The Plurinational State of Bolivia is one of the poorest and least-developed countries in the Americas, with the lowest GDP per capita in South America and third lowest in the Americas. Its mountainous terrain and poor road conditions, combined with minimally-enforced vehicle and driver standards, result in an incredibly high number of fatal road traffic accidents.
This past week, I reviewed all of the articles pertaining to road traffic accidents dating back to the New Year. What I found was shocking: between Jan 1 and Feb 12, 2013, there have been at least 118 people killed and over 374 injured from road traffic accidents alone. To demonstrate the severity of the issue, I’ve briefly described some of the accidents below:
Jan 1-7: 3 accidents, 9 dead, 20 injured
Jan 8-14: 3 accidents, 6 dead, 22 injured
According to one of the survivors, “My wife has died due to lack of help, because we were stranded there for almost 2 hours. There was nobody to save us; the other vehicles did not want to help us.”
Jan 15-21: 3 accidents, 40 dead, 76 injured
On Jan 21, a bus carrying 56 passengers (44 seats) fell 250 meters off a cliff and into the Unduavi River. Miners downstream saw victims floating by but were unable to attempt rescue due to the force of the current.
Jan 22-28: 6 accidents, 44 dead, 126 injured
On Jan 23, a bus carrying 55 passengers flipped onto its side and fell 200 meters. According to the police report, “the passengers found on the left side of the bus were injured the most because, during the fall, the bus decapitated, amputated, mutilated, and dismembered them.”
Jan 29-Feb 4: 2 accidents, 2 dead, 52 injured
Feb 5-12: 11 accidents, 17 dead, 78 injured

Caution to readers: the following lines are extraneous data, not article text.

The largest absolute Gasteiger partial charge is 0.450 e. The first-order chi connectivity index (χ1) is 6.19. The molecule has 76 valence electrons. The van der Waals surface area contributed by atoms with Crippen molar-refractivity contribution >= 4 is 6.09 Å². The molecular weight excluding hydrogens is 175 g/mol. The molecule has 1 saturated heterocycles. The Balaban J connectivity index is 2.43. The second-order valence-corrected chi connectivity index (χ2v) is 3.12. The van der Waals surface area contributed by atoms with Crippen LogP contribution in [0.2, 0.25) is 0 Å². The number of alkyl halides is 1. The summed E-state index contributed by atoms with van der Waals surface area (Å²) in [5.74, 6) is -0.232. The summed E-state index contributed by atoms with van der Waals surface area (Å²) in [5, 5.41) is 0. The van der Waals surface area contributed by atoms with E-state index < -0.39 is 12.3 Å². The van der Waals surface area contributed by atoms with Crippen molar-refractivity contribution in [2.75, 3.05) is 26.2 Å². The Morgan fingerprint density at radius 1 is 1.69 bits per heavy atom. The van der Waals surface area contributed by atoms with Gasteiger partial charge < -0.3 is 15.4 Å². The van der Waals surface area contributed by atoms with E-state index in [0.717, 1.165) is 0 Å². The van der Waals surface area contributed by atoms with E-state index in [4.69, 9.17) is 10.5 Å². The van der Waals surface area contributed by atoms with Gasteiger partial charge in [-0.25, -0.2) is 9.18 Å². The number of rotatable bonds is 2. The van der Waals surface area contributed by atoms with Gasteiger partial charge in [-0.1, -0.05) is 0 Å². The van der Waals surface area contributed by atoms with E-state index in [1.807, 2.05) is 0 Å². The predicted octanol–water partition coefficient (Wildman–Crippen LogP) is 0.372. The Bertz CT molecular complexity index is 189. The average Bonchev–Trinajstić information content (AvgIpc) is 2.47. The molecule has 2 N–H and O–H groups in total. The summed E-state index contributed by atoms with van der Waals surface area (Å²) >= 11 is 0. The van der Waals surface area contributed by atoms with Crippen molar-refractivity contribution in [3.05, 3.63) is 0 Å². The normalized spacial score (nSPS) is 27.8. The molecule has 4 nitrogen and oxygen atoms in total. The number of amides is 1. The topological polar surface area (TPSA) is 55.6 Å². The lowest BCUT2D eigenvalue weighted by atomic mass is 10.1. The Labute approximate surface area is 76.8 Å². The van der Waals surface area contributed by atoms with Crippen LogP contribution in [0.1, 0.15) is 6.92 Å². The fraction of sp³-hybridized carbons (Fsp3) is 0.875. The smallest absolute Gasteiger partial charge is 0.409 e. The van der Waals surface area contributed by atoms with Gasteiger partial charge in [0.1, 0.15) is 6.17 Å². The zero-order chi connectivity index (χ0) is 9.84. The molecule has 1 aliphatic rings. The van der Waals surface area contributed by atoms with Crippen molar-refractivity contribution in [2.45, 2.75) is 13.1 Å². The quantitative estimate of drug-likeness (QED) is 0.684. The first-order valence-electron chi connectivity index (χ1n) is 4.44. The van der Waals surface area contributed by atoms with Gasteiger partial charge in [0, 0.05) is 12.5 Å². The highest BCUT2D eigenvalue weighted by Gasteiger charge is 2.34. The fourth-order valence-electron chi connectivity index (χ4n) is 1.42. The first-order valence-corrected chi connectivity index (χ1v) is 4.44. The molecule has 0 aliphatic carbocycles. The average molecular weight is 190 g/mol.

While road traffic accidents account for the majority of traumas worldwide, there also exist many other types of trauma throughout Bolivia. One especially common type of trauma here in La Paz is stabbing. Though we do not presently have data on the number of stabbings, there have been at least 2 publicized stabbings since my arrival 5 days ago, including a journalist who was stabbed 15 times by her husband. The victim was brought to the nearest hospital where she was refused treatment, likely due to the extent of her wounds. She was turned away at two more hospitals before she was finally accepted at a fourth hospital where she ultimately passed of two fatal wounds to the left lung and heart. While it is inhumane to refuse treatment to a dying patient, it should also be noted that physicians in Bolivia do not receive any formal training in trauma care, and those in the emergency department are simply general physicians without training in emergency medicine. Further, the vast majority of hospitals in Bolivia are understaffed and poorly equipped, making the care of severely injured patients very difficult.
Ultimately, these are the reasons we are here in Bolivia. These vast numbers of mass casualties would be unacceptable in any developed country, yet they have become an accepted risk of daily travel here in Bolivia. In addition, the lack of capacity to care for trauma victims at large results in many preventable deaths. While these issues are deeply engrained in the current structures in place, it is our hope that our projects will begin a movement of change in the care of Bolivia’s trauma victims.